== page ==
Who invented the Fractal Geometry

A Definition of Fractal Geometry. The Mathematics of Self-Similarity and Infinite Shape. One of the interesting developments of modern mathematics is the exploration of new forms of geometry which do not adhere to “standard” definitions.

Fractal geometry is, like all other forms of geometry, the mathematics of size, shape and special relationships. Where it differs from standard (that is, Euclidean) geometry, is that it deals with shapes that are, by definition, infinitely irregular.

Defining Fractals

While mathematicians possess many complicated computational methods to define a true fractal, they are really not that simple to comprehend (as opposed to many other complex mathematical ideas). A fractal is a complex shape which, when viewed in finer and finer detail, shows itself to be constructed of ever smaller parts, similar to the original.

Sound complicated? A simple analogy should fix this.

The Shoreline Analogy

The most common such familiar analogy that is used in explanations of fractals, is that of the measurement of a shoreline.

Imagine being tasked to measure the length of a coastline, such as the western coast of the united states. Perhaps the simplest place to begin such a task would be to purchase an accurate, scale map of the coast, then use the given scale and a piece of string to get a good guess as to the overall length of the coast from the boarder of Mexico to the border of Canada.

Realizing that the size of the map itself may have been limiting the accuracy however, the next step would be to maybe purchase a larger map, or a series of large maps detailing individual regions of the coast. Using these, one would find details that were not evident on the larger map – bays, inlets, peninsulas and the like. Taking all of these into consideration, the length of the coastline nearly doubles in size!

Still, however, the measurement could be more accurate.

The next best thing might be to walk the entire length of the coast (for the truly committed measurer only). Doing this, the gentle curves of the coast, the individual rock formations, and many other small nuances can be taken into account, and the length doubles again.

Not good enough.

Take a microscope and begin to measure the coastline pebble by pebble as the water curves in and out of these spaces… and suddenly one realizes that this will never end. The closer one looks at this coastline, the longer it will get, to the point where individual atoms are being taken into account!

History of Fractals

The coastline analogy exemplifies an important type of fractal – though surely mathematicians don’t linger on such “story problems” for long. There are important mathematical considerations to fractals that can’t be explained using mere stories (unfortunate for the mathematically ill-equipped).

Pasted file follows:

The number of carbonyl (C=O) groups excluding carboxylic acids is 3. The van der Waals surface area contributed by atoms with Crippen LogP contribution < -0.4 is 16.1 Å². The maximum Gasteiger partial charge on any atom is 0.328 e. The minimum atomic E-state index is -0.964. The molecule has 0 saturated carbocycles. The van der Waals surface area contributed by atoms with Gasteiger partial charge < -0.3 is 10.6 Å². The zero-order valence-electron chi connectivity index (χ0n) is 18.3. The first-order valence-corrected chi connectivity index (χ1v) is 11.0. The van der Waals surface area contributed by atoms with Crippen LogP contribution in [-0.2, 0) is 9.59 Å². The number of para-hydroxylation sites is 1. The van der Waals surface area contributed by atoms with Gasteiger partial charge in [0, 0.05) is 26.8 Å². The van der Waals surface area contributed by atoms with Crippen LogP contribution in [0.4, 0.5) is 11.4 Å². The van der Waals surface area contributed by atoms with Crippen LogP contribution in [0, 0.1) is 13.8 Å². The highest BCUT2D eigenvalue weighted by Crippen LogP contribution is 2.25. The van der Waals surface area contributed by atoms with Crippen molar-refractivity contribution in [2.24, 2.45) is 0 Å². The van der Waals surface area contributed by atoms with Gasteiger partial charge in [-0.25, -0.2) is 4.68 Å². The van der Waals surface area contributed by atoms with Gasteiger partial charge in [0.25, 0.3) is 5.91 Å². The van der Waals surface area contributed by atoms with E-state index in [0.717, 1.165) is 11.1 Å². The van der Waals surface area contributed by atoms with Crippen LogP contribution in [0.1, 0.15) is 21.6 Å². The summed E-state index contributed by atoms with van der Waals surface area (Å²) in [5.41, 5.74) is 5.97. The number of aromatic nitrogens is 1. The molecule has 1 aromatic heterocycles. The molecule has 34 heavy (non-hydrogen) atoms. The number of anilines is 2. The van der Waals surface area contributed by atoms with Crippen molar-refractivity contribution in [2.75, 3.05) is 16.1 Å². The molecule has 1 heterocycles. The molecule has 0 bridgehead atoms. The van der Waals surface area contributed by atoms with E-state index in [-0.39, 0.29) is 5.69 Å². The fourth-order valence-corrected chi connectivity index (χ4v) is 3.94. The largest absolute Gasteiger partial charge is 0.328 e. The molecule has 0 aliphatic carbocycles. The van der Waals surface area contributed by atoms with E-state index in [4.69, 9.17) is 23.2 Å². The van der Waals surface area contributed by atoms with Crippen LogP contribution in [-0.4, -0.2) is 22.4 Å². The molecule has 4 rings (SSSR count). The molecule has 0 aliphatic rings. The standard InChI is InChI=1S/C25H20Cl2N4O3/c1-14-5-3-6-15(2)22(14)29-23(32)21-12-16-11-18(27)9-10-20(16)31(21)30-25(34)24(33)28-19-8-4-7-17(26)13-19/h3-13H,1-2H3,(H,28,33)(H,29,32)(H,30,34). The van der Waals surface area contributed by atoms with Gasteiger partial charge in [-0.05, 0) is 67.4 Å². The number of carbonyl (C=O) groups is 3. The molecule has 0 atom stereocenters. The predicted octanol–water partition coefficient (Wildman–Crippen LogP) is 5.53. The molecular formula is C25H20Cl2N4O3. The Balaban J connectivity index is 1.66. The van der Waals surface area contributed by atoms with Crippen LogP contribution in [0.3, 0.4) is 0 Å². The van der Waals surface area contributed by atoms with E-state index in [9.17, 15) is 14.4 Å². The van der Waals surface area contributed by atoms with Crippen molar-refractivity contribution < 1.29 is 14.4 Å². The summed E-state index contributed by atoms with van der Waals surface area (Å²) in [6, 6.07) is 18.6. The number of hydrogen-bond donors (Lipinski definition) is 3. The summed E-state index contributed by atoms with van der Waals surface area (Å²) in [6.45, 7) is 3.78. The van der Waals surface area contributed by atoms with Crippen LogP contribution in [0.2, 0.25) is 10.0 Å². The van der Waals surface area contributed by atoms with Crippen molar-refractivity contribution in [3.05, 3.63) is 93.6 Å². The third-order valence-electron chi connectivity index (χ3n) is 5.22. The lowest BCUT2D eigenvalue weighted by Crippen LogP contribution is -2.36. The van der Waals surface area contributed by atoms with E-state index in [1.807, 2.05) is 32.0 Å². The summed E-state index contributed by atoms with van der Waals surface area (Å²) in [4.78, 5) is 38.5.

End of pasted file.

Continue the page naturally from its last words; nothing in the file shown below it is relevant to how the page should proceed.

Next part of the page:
The first example of such mathematics may very well have been a function developed by Karl Weierstrass in 1872. This function, when displayed on a graph, showed a series of jagged lines at first, then as one refined the variables even further, zooming in on any area, that portion of the graph would also show this same pattern. When one zoomed in on that pattern, an even finer version of the same pattern was displayed. This could be repeated infinitely, to finer and finer levels – a feature which is known as self-similarity.

As other mathematicians began to work with similar problems and find other “continuous and non-differentiable” (a fancy way of saying “fractal”) functions in mathematical language, it also began to become clear that, as in the coastline analogy, fractals appeared very commonly in nature itself, and thus the mathematics which define them very well might allow one to better understand the world around them.

Applied Fractals

Clouds, snowflakes, mountains, ferns and many other naturally-occurring entities demonstrate fractals to mathematicians. At the same time, though, many fractal examples are simply fabrications of the clever minds of mathematicians.

Fractal geometry has aided in the continuing development of smarter computers and in the study of potential “cellular automata” (machines which can build copies of themselves – fodder for science fiction writers everywhere), among countless other technological advancements.

Seismologists are attempting to use fractals in better describing the constitution of the Earth and the distribution of earthquakes, digital artists and video game designers incorporate fractals into graphic codes in order to create random and more “organic” environments, and chaos theorists use fractals to help them understand the movement of chaotic fluids.

And this is only the beginning. There are great steps still to be taken in fractal geometry. It is a truly exciting field of mathematical study.

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